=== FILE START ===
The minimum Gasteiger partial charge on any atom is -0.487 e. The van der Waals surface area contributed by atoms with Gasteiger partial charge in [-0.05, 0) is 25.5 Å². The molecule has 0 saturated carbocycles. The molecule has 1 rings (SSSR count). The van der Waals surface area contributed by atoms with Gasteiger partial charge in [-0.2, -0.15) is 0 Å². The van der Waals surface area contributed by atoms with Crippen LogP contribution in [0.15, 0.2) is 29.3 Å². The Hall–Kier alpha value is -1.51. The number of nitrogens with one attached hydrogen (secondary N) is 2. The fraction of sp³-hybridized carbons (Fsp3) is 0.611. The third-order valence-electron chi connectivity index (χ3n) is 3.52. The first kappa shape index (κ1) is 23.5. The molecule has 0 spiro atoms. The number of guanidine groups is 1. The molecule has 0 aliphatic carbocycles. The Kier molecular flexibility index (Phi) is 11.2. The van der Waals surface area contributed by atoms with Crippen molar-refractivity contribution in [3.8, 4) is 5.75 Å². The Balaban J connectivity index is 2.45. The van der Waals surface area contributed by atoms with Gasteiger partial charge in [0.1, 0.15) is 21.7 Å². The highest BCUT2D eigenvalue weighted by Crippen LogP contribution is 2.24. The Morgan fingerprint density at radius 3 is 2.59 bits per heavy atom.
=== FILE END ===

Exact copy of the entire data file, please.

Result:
The minimum Gasteiger partial charge on any atom is -0.487 e. The van der Waals surface area contributed by atoms with Gasteiger partial charge in [-0.05, 0) is 25.5 Å². The molecule has 0 saturated carbocycles. The molecule has 1 rings (SSSR count). The van der Waals surface area contributed by atoms with Gasteiger partial charge in [-0.2, -0.15) is 0 Å². The van der Waals surface area contributed by atoms with Crippen LogP contribution in [0.15, 0.2) is 29.3 Å². The Hall–Kier alpha value is -1.51. The number of nitrogens with one attached hydrogen (secondary N) is 2. The fraction of sp³-hybridized carbons (Fsp3) is 0.611. The third-order valence-electron chi connectivity index (χ3n) is 3.52. The first kappa shape index (κ1) is 23.5. The molecule has 0 spiro atoms. The number of guanidine groups is 1. The molecule has 0 aliphatic carbocycles. The Kier molecular flexibility index (Phi) is 11.2. The van der Waals surface area contributed by atoms with Crippen molar-refractivity contribution in [3.8, 4) is 5.75 Å². The Balaban J connectivity index is 2.45. The van der Waals surface area contributed by atoms with Gasteiger partial charge in [0.1, 0.15) is 21.7 Å². The highest BCUT2D eigenvalue weighted by Crippen LogP contribution is 2.24. The Morgan fingerprint density at radius 3 is 2.59 bits per heavy atom.